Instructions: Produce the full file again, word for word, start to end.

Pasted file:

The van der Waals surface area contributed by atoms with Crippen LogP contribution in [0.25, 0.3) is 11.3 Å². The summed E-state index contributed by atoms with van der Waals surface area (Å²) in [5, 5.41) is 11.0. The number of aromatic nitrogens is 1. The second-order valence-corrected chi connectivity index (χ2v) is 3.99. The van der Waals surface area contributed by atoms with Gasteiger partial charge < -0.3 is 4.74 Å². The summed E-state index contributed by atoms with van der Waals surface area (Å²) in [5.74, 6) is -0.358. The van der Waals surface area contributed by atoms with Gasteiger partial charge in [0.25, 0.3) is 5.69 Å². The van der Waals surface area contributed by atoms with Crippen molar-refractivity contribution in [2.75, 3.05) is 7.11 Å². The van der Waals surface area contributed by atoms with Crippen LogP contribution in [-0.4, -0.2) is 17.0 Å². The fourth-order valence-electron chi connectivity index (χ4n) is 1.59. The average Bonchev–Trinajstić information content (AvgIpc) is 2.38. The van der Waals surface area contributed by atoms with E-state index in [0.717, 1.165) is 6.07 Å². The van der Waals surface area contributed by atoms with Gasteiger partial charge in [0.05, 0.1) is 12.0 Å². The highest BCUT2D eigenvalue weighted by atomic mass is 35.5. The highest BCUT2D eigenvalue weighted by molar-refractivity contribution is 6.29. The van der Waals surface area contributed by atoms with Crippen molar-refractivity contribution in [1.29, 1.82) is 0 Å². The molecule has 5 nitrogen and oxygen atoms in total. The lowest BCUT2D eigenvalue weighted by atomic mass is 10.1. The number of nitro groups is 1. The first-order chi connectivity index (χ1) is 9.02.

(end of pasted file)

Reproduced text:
The van der Waals surface area contributed by atoms with Crippen LogP contribution in [0.25, 0.3) is 11.3 Å². The summed E-state index contributed by atoms with van der Waals surface area (Å²) in [5, 5.41) is 11.0. The number of aromatic nitrogens is 1. The second-order valence-corrected chi connectivity index (χ2v) is 3.99. The van der Waals surface area contributed by atoms with Gasteiger partial charge < -0.3 is 4.74 Å². The summed E-state index contributed by atoms with van der Waals surface area (Å²) in [5.74, 6) is -0.358. The van der Waals surface area contributed by atoms with Gasteiger partial charge in [0.25, 0.3) is 5.69 Å². The van der Waals surface area contributed by atoms with Crippen molar-refractivity contribution in [2.75, 3.05) is 7.11 Å². The van der Waals surface area contributed by atoms with Crippen LogP contribution in [-0.4, -0.2) is 17.0 Å². The fourth-order valence-electron chi connectivity index (χ4n) is 1.59. The average Bonchev–Trinajstić information content (AvgIpc) is 2.38. The van der Waals surface area contributed by atoms with E-state index in [0.717, 1.165) is 6.07 Å². The van der Waals surface area contributed by atoms with Gasteiger partial charge in [0.05, 0.1) is 12.0 Å². The highest BCUT2D eigenvalue weighted by atomic mass is 35.5. The highest BCUT2D eigenvalue weighted by molar-refractivity contribution is 6.29. The van der Waals surface area contributed by atoms with Crippen molar-refractivity contribution in [1.29, 1.82) is 0 Å². The molecule has 5 nitrogen and oxygen atoms in total. The lowest BCUT2D eigenvalue weighted by atomic mass is 10.1. The number of nitro groups is 1. The first-order chi connectivity index (χ1) is 9.02.